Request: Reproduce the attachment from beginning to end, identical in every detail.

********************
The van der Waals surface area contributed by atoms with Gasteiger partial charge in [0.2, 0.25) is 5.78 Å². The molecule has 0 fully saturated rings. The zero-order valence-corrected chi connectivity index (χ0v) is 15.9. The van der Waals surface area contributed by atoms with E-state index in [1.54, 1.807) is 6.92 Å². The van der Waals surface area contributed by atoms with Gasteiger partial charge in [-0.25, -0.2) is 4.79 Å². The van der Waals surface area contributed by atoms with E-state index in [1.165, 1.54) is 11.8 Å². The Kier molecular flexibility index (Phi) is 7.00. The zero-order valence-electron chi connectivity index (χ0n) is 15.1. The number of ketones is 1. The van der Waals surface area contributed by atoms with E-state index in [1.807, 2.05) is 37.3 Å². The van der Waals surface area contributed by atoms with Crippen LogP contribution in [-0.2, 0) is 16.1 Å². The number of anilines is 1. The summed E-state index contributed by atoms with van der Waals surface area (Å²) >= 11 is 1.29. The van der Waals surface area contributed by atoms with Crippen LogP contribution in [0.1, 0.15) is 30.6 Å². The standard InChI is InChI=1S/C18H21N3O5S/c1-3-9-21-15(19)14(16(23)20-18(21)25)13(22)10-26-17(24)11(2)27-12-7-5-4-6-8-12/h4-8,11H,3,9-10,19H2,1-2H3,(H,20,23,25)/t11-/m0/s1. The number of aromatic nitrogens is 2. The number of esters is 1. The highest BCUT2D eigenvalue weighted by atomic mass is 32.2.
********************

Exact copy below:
The van der Waals surface area contributed by atoms with Gasteiger partial charge in [0.2, 0.25) is 5.78 Å². The molecule has 0 fully saturated rings. The zero-order valence-corrected chi connectivity index (χ0v) is 15.9. The van der Waals surface area contributed by atoms with E-state index in [1.54, 1.807) is 6.92 Å². The van der Waals surface area contributed by atoms with Gasteiger partial charge in [-0.25, -0.2) is 4.79 Å². The van der Waals surface area contributed by atoms with E-state index in [1.165, 1.54) is 11.8 Å². The Kier molecular flexibility index (Phi) is 7.00. The zero-order valence-electron chi connectivity index (χ0n) is 15.1. The number of ketones is 1. The van der Waals surface area contributed by atoms with E-state index in [1.807, 2.05) is 37.3 Å². The van der Waals surface area contributed by atoms with Crippen LogP contribution in [-0.2, 0) is 16.1 Å². The number of anilines is 1. The summed E-state index contributed by atoms with van der Waals surface area (Å²) >= 11 is 1.29. The van der Waals surface area contributed by atoms with Crippen LogP contribution in [0.1, 0.15) is 30.6 Å². The standard InChI is InChI=1S/C18H21N3O5S/c1-3-9-21-15(19)14(16(23)20-18(21)25)13(22)10-26-17(24)11(2)27-12-7-5-4-6-8-12/h4-8,11H,3,9-10,19H2,1-2H3,(H,20,23,25)/t11-/m0/s1. The number of aromatic nitrogens is 2. The number of esters is 1. The highest BCUT2D eigenvalue weighted by atomic mass is 32.2.